IN COMMEMORATION of the thousands of Irish soldiers who died in the First World War, the National Museum of Ireland is staging a site-specific theatre show that focuses on the fate of the 7th company of the Royal Irish Fusiliers, young Irishmen who were sent to fight in the disastrous Allied assault on Gallipoli in 1915.
The great majority of these men were very swiftly killed or wounded. Developed by Irish theatre company ANU, Pals: The Irish at Gallipoli, is a co-production between ANU, the National Museum, and the National Archives of Ireland.
The National Museum is itself located in Collins Barracks, the very site where these Irish soldiers trained from February to April, 1915. Recreating this period, ANU director Louise Lowe and the company’s co-founder, visual artist Owen Boss, have reinstalled one of the building’s original barrack dorms. The piece itself focuses on three real historical figures, members of the so-called ‘Pals’ company.
“These ‘pals’ companies were recruited throughout the UK,” explains Boss. “They saw men from the same villages or towns joining up with the understanding that they would serve with their ‘mates’, basically. But the army stopped doing it after a few years age because whole villages were being deprived of young men. A whole section of the community was just being wiped out.”
The members of the Fusilier’s ‘pals’ company were predominately young men of a middle-class Catholic background who had been recruited through the rugby circles at Lansdowne Road. In developing the piece, Boss and his cohorts have drawn heavily on the book ‘Pals at Suvla Bay’, a memorial written by one of the soldiers, Henry Hanna, upon his return from the war, as well as other historical texts.
“We found a description of one guy,” says Boss. “The Turks are throwing grenades into his trench and he catches them, one after the other, and throws them back. But number six comes in and blows him to bits. It’s absolutely frightening.”
In terms of visual design, Boss has been drawing on archive footage of damaged limbs as well as images from rugby of the era, teasing out the disparity between sports injury and war wounds. “We’ve taken this idea of ‘the damage done’,” he says. “We’re calling on images of war wounds and also videos of shellshock. You can see these videos on YouTube. It’s very sad. These are people who are so catastrophically scarred mentally that it is coming through in physical form.”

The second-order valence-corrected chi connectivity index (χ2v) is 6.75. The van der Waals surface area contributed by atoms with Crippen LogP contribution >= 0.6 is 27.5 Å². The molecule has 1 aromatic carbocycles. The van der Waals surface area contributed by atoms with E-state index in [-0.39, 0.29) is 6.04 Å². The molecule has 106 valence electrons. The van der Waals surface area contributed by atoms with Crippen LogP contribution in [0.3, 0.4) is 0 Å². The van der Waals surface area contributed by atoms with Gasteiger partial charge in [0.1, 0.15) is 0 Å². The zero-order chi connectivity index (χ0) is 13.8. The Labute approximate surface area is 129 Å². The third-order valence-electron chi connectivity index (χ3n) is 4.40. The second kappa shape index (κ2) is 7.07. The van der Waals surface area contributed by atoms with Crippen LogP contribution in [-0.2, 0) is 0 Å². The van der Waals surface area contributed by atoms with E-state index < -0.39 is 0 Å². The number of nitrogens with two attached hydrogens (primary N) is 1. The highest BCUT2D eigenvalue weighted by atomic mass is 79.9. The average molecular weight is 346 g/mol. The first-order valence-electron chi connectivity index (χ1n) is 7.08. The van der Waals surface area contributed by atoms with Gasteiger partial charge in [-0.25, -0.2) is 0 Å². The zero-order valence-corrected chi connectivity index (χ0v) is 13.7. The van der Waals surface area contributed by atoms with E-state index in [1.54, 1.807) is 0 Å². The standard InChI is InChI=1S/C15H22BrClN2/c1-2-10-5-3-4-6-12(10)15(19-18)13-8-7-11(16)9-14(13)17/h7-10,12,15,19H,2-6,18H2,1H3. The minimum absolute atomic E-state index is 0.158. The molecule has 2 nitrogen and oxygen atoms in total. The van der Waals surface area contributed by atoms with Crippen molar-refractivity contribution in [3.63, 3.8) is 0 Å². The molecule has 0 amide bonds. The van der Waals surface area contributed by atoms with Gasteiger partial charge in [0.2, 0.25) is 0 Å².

The show also dramatises the case of soldiers driven to enlist by poverty. Such motivating factors were very common, says Catriona Crowe, head of special projects at the National Archives.
“There were a number of people who enlisted in the army simply because they couldn’t get work, having been blacklisted after the 1913 Lockout,” she says. “ANU have found a character called Charles Brady, who wasn’t in the Pals’ company but was in the 6th battalion, which trained in the barracks at the same time.
“Charles joins the army but he doesn’t like it, and he absconds. However, one of the things that appealed to women at the time was the ‘Separation Allowance’ they got when their husbands were serving. It was their own money and it changed the lives of a lot of them. So when Charles absconds it is his wife who reports him missing so that she won’t lose her allowance. And Charles is brought back to the army.”
It was Crowe who suggested working with ANU to the National Museum’s curator, Lar Joyce, as the latter weighed up the options for commemorating World War I. Crowe had previously helped ANU on their provocative piece, the Dublin Tenement Experience, in 2013. And she had been hugely impressed with the Monto Cycle, the company’s acclaimed history of north inner city Dublin. What distinguishes ANU, she suggests, is the unique sense of engagement that their shows elicit from the audience.
“It can be scary for people to realise that the glass wall has vanished,” she says. “An actor can reach out to you and ask you to read this note for them or hold an item, or even ask you a direct question about yourself. In the Tenement Experience some people got so engaged with the performer talking about having to sell her bed that four or five times over the course of the show’s run an audience member said, ‘Don’t worry, love, I’ll buy the bed’. People were so carried away with the engagement that they forgot this wasn’t a real situation.”
It’s about creating ‘immediacy’ for the audience, says Boss: “When you place performers within the actual architectural structure that informs the story and its themes — as the barracks does here at the Museum — then that builds up a very complex layer of signs. When you add to that a real story, then the audience is placed at the very centre of it.”
That real story is itself central, of course. It’s the long-eclipsed history of Irish soldiers serving in World War I and, in this decade of politically sensitive centenaries, it’s a story that demands to be reconciled with.
“The slaughter of Irishmen in World War I far exceeded anything that happened during the whole decade of revolution here,” Crowe points out. “We lost about 6,000 people between 1916 and the end of the Civil War. At least 30,000, and perhaps 40,000 died in World War I.”
“People were actually ashamed to have had connections with World War I because of the subsequent history in Ireland,” she says. “So that part of Irish history lay suppressed for many years. But, in getting to this decade of centenaries, we have found an immense outpouring of interest from people in their ancestors who were involved in WWI — not to glorify them but to remember them and to acquire some idea of what life was like for them.”
- ‘Pals’ – The Irish At Gallipoli runs from February 3 to April 30 at the National Museum of Ireland in Dublin.